See the list of past West Virginians of the Year here.
CHARLESTON, W.Va. -- He's a Cabin Creek coal miner's son who applied the discipline and determination developed as a youthful Golden Gloves boxing champ to fight his way to the top of the state's military hierarchy.
Once there, Maj. Gen. Allen E. Tackett combined leadership skills, energy and charisma to whip the West Virginia National Guard into fighting shape, elevating it from 24th in the nation in terms of combat readiness to the No. 1 spot within 18 months.
Along the way, he formed a partnership with U.S. Sen. Robert C. Byrd, which led to the channeling of nearly $800 million worth of National Guard construction projects into a state that once lagged far behind its neighbors.
Through floods, fires, blizzards and drought on the home front and wars fought abroad in Bosnia, Kosovo, Kuwait, Iraq and Afghanistan, he has made it a point to make sure his soldiers and airmen are equipped, prepared and willing to meet the challenges facing them.
In the process, Tackett, who is retiring this month as the state's adjutant general, helped make the West Virginia National Guard a source of statewide pride and national importance.
For these and other reasons, the Sunday Gazette-Mail recognizes U.S. Army Maj. Gen. Allen E. Tackett as its West Virginian of the Year for 2010.
Fighting his way to the top
Tackett grew up in Kayford and Miami, on Cabin Creek, where his father was a coal miner and a local Democratic Party operative. After graduating from East Bank High, he spent one semester in college before launching his career with the West Virginia Army National Guard by enlisting as a private in the 16th Special Forces Group.
While taking part in basic training at Fort Benning, Ga., Tackett decided to try his hand at boxing, which he had avoided back home in West Virginia for fear of losing and being subject to constant razzing by friends and neighbors, he said in a 2001 Charleston Gazette interview. Under the cloak of anonymity that came with being one of hundreds of recruits, hundreds of miles from home, Tackett scored three knockouts in his first three bouts.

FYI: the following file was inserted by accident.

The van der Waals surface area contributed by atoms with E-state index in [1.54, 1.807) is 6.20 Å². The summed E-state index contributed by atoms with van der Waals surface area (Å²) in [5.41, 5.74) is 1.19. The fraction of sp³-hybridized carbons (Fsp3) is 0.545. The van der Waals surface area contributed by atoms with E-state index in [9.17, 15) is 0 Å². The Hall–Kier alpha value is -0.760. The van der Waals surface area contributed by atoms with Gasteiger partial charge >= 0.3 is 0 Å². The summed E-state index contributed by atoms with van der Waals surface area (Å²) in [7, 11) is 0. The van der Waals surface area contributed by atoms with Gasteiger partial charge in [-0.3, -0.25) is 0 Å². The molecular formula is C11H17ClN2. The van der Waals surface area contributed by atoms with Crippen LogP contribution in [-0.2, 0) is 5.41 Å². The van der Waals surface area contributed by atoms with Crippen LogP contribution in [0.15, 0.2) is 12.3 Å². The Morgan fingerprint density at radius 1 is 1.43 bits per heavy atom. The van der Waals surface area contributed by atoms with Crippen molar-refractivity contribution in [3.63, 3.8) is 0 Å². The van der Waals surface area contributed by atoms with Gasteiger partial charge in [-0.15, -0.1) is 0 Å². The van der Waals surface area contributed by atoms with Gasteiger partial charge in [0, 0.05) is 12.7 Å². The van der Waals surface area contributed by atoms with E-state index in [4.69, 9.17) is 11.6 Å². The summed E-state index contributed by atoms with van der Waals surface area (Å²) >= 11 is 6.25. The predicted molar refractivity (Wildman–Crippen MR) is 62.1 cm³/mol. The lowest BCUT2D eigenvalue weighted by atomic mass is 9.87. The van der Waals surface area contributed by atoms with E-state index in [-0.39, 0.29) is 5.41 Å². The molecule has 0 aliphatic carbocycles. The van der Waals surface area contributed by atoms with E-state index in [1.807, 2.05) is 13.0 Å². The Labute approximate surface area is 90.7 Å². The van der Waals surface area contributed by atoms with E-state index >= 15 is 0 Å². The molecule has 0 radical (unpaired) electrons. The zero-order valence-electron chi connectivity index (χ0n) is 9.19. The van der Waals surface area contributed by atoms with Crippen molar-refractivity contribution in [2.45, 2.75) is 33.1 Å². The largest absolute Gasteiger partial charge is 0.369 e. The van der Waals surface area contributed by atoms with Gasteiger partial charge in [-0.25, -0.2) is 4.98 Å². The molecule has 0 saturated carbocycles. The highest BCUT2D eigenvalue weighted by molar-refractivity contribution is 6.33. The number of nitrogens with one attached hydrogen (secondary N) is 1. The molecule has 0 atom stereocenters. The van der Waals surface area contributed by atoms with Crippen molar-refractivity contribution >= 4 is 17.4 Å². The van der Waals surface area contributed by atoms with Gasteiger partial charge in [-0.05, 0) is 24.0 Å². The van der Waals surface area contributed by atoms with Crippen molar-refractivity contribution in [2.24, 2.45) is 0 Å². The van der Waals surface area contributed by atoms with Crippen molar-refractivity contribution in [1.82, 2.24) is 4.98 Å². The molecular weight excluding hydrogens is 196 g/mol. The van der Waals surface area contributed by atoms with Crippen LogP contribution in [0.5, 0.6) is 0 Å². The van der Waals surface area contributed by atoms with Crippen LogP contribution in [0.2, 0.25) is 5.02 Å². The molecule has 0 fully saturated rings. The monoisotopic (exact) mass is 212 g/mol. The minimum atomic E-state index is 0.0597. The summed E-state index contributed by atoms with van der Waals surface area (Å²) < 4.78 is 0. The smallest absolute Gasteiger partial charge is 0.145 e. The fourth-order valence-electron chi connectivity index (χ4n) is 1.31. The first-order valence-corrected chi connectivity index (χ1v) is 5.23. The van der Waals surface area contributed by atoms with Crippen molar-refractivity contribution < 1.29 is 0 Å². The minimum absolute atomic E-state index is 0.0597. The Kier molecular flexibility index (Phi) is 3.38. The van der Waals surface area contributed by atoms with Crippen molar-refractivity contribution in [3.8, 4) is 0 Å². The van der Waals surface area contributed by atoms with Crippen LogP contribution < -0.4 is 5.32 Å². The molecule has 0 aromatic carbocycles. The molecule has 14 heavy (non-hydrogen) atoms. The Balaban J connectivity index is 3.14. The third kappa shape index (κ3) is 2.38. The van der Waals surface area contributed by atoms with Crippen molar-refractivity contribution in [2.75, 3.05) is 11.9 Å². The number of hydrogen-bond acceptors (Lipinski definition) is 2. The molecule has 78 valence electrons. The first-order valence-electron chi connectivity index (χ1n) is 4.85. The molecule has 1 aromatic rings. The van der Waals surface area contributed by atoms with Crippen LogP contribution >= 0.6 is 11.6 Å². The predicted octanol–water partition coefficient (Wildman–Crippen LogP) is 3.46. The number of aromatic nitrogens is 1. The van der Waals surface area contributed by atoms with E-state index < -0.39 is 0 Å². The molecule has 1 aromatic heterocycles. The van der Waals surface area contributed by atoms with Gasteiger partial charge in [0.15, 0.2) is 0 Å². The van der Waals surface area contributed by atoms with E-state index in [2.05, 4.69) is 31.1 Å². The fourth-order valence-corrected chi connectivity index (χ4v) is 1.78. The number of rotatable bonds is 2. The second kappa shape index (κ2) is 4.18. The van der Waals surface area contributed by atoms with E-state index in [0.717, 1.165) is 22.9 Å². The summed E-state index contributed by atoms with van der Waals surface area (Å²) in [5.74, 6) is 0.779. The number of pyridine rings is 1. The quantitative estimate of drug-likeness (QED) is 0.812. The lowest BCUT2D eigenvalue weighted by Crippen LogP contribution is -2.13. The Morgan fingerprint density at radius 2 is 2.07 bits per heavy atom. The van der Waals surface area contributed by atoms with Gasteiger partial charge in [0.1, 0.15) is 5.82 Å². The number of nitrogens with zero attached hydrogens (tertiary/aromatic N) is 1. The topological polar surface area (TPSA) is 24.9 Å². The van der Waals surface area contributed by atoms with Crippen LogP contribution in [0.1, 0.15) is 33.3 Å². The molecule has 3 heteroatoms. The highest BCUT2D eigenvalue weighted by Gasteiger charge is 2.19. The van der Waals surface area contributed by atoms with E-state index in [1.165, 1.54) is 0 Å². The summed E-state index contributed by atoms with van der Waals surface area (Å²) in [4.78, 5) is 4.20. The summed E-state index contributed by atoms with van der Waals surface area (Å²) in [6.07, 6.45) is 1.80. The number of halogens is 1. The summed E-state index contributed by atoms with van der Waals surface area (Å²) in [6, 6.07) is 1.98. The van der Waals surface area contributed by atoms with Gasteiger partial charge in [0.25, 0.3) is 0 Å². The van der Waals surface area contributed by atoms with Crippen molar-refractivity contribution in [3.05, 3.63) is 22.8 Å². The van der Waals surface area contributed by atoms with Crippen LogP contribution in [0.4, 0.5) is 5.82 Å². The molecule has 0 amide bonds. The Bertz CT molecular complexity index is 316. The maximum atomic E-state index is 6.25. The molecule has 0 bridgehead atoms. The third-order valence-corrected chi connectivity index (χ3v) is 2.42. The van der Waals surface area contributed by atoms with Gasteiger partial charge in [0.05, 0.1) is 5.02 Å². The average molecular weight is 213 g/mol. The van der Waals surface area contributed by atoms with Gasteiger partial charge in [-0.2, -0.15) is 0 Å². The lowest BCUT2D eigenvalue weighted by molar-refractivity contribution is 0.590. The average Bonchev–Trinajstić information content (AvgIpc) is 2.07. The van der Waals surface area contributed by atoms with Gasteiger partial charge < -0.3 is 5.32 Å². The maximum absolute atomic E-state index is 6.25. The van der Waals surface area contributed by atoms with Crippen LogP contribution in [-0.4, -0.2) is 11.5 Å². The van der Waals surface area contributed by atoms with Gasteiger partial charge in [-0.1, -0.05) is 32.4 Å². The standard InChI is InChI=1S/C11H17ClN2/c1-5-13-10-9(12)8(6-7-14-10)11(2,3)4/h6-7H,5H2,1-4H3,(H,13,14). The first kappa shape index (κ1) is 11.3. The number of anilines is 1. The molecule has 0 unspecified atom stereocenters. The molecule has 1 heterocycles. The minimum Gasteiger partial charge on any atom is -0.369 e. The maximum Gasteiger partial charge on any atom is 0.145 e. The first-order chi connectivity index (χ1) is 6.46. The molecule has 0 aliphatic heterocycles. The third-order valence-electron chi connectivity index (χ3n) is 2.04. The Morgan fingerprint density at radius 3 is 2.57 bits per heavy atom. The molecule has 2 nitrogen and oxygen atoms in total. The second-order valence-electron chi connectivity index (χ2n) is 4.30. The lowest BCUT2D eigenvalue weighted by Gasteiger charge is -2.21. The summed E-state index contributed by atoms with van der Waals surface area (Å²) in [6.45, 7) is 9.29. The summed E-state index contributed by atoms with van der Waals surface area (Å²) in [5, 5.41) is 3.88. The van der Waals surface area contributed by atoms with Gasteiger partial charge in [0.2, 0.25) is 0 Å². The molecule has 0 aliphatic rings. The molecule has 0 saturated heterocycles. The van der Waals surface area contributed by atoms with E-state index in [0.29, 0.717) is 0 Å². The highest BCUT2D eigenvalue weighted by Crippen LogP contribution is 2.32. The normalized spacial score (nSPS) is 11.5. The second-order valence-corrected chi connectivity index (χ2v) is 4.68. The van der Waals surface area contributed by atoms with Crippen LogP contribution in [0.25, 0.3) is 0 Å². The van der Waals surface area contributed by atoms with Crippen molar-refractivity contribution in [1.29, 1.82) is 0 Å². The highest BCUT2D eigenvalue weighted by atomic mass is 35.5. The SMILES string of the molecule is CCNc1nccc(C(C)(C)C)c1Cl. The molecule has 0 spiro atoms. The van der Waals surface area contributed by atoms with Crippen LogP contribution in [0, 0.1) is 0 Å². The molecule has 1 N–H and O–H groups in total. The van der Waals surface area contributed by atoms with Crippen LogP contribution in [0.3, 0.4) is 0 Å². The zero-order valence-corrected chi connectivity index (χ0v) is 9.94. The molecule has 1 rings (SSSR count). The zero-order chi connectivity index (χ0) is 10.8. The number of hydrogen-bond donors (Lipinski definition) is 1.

Back home in West Virginia after basic training ended, Tackett won his first Golden Gloves match, but lost his second, prompting him to take up an intensive training program that involved his dad, his brother and 10-mile runs along Cabin Creek Road. He went on to win five state championships, and eventually became the state's boxing commissioner.
Since then, "everything I've been involved in has to do with the days I boxed and wanting to be a winner," he said in the interview.
After spending the first four years of his National Guard career as an enlisted man and noncommissioned officer, Tackett returned to Fort Benning to attend Infantry Officer Candidate School. He was commissioned a second lieutenant in 1967. It was then that he set his sights on becoming the state's adjutant general.
Within eight years, he became company commander of his Special Forces unit, and 10 years after that, he was named battalion commander.
Along the way, he earned a bachelor's degree in management from the University of Charleston, and worked his way up to a management position with Hobet Mining. At the same time, he was climbing his way to the top of the chain of command at the West Virginia National Guard headquarters in Charleston, rising from state command maintenance officer to head of logistics to chief of staff.
In 1995, after serving a nine-month stint as assistant adjutant general, Tackett's long-term goal was realized when then-Gov. Gaston Caperton named him adjutant general.
Tackett gave up his mine superintendent's job, taking a major cut in pay to become adjutant general.
"He got a lot of good ideas about what he'd do differently as he was coming up the ranks, then put those ideas to work when he became the adjutant general," said Brig. Gen. V. Wayne Lloyd, the retired commander of the West Virginia Air National Guard. "But he's also the kind of guy who lets you do your job, and respects the idea that you know what you're doing."
Instead of spending time and energy micromanaging his subordinates, Lloyd said, Tackett has focused on "taking care of his people, and giving them the facilities and equipment they need to do the best job they can."
Lloyd said that, for years, National Guard units in West Virginia "lagged behind our neighboring states in terms of facilities. Now, we can look on what we have with pride." Tackett, he said, "is the best boss I've ever worked for and the best adjutant general we've ever had."
"He is comfortable dealing with people at the highest levels of Congress or the Pentagon, but the people who are probably most important to him are the most inexperienced soldiers and airmen in the Guard," said Bill Raney, a retired colonel in the West Virginia Army National Guard. "He's a soldier's general."
'We expect to be the best'
On the day Tackett announced his retirement, he said the accomplishment that gave him the most satisfaction was initiation of the Guard's Tuition Assistance Program, which allows soldiers and airmen to cover college expenses in return for six-year enlistment agreements.
"By being in the Guard and going to college, they will get the leadership training that will let them be successful for the rest of their lives," Tackett said.
"He's brought generational change to West Virginia through the National Guard," said Brig. Gen. James Hoyer, who will take over as adjutant general following Tackett's retirement.
Thanks to Tackett's higher-education initiatives, 43 percent of all West Virginia Air and Army National Guard members either have college degrees or are going to college, compared with a 15.8 percent college attendance rate for the state as a whole. An additional 200 National Guard members are taking part in a "Helmets to Hard Hats" technical-skills program to enhance civilian prospects.